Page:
FúYing Engdahl (left) and Esther Briggs (middle) often meet up to skate at the top of Parking Structure 1 on Western Kentucky University’s Campus. The parking structure offers the skaters a somewhat smooth surface to skate on and a perfect view of the sunset.
WKU’s skater community found a way to connect last September through the creation of a group chat on Snapchat.
FúYing Engdahl, a sophomore from Kerby, Oregon, said she began longboarding during the summer of 2021 with a small group of friends. When she had her longboard with her, Engdahl said that other skaters on campus would approach her. She said she wanted a way for WKU’s skaters to connect, and this prompted the group chat’s creation.
When the group chat began gaining members, Engdahl said that it was mostly used to organize group outings.
“We randomly met up, which always became an adventurous night of skating,” Engdahl said.
She said that over time, the group chat became more like a community, and the group now has about 60 skaters.
Nichole Smith, a freshman from Springfield, Tennessee, said the group chat made meeting other skaters easier.
“Before the group chat, though, it was most definitely hard to try and find my kind of people,” Smith said. “Being on such a massive campus, it can make you feel very small.”
Smith joined the group in September, when there were around ten people involved.
She said she would approach other campus skaters and ask if they were in the group chat. If not, she invited them to join.
“It was a great way to start up a conversation and meet someone new,” Smith said.
Smith said the skater group chat helped her to worry less about others’ opinions.
“This chat has inspired me to be more of myself and not what everyone else wants,” Smith said.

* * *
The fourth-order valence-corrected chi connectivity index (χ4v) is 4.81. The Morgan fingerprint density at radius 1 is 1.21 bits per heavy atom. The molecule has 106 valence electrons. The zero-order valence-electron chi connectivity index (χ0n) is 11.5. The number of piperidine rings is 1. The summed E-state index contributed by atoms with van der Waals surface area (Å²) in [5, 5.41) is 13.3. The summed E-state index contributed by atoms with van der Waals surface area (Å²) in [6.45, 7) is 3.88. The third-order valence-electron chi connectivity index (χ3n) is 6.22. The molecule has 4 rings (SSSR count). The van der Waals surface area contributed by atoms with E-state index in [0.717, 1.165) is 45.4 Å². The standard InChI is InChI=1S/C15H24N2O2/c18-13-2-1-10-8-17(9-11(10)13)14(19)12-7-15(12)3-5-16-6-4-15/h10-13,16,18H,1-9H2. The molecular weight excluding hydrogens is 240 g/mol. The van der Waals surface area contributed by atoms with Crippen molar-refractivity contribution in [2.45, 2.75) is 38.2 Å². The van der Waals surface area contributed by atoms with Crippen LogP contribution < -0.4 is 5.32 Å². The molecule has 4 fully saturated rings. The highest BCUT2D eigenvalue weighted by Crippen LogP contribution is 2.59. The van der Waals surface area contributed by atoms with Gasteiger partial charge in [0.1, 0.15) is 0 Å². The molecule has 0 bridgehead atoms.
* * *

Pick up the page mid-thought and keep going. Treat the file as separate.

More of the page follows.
Nicholasville sophomore Esther Briggs said individuals who participate in alternative activities tend to have a hard time finding others to relate to.
“Wearing all black and ripped clothing turns heads and not always in a welcoming way,” Briggs said.
Briggs said she was able to find others who understood this reality through the group chat.
“All these people know what it’s like,” Briggs said. “Knowing there’s a community helps me not be afraid to dress like a skater.”
Briggs began skating around November 2021 and said the group chat has helped to become more confident on her board. With her fellow members’ support, Briggs said she has been less afraid to fall off her board in front of others.
“They encourage me to live to the fullest without fear of turning heads,” Briggs said.
If she does fall, Briggs said that her new friends are always there to make comments like“yo, that’s a sick bruise” and a“let’s do it again and nail it this time.”
Smith said that one of the things group members help each other with is navigating the technical aspects of their boards.
“We don’t all skate the same boards,” Smith said. “Some have longboards, skate boards, penny boards — it all varies.”
Longboards have a longer board with wheels made to cruise easier, skateboards are a classic board used for tricks or simply skating around and penny boards are small and are mostly used for tricks by experienced skaters, according to insportline.eu.
As the group gained members, Smith said she recognized a difference in conversation.
“We don’t only talk about skating, which is what I love,” Smith said.“ We can talk about anything under the sun,” Smith said.
During the tornado of December 2021, the members checked in on one another, Smith said.
“We all chatted in the group chat and made sure we were all safe and we all knew what was happening,” Smith said.
The group has become close through these conversations and can now confide in one another, Smith said.
“Having a small yet collective group of people who have the same interests as you is awesome,” Smith said. “Plus, this is a way for us all to connect in this big world we live in.”
Briggs said she has had a lot of fun and loves being a part of the campus skater community.
“I have been inspired to take more healthy risks instead of letting my fear keep me from experiencing life,” Briggs said.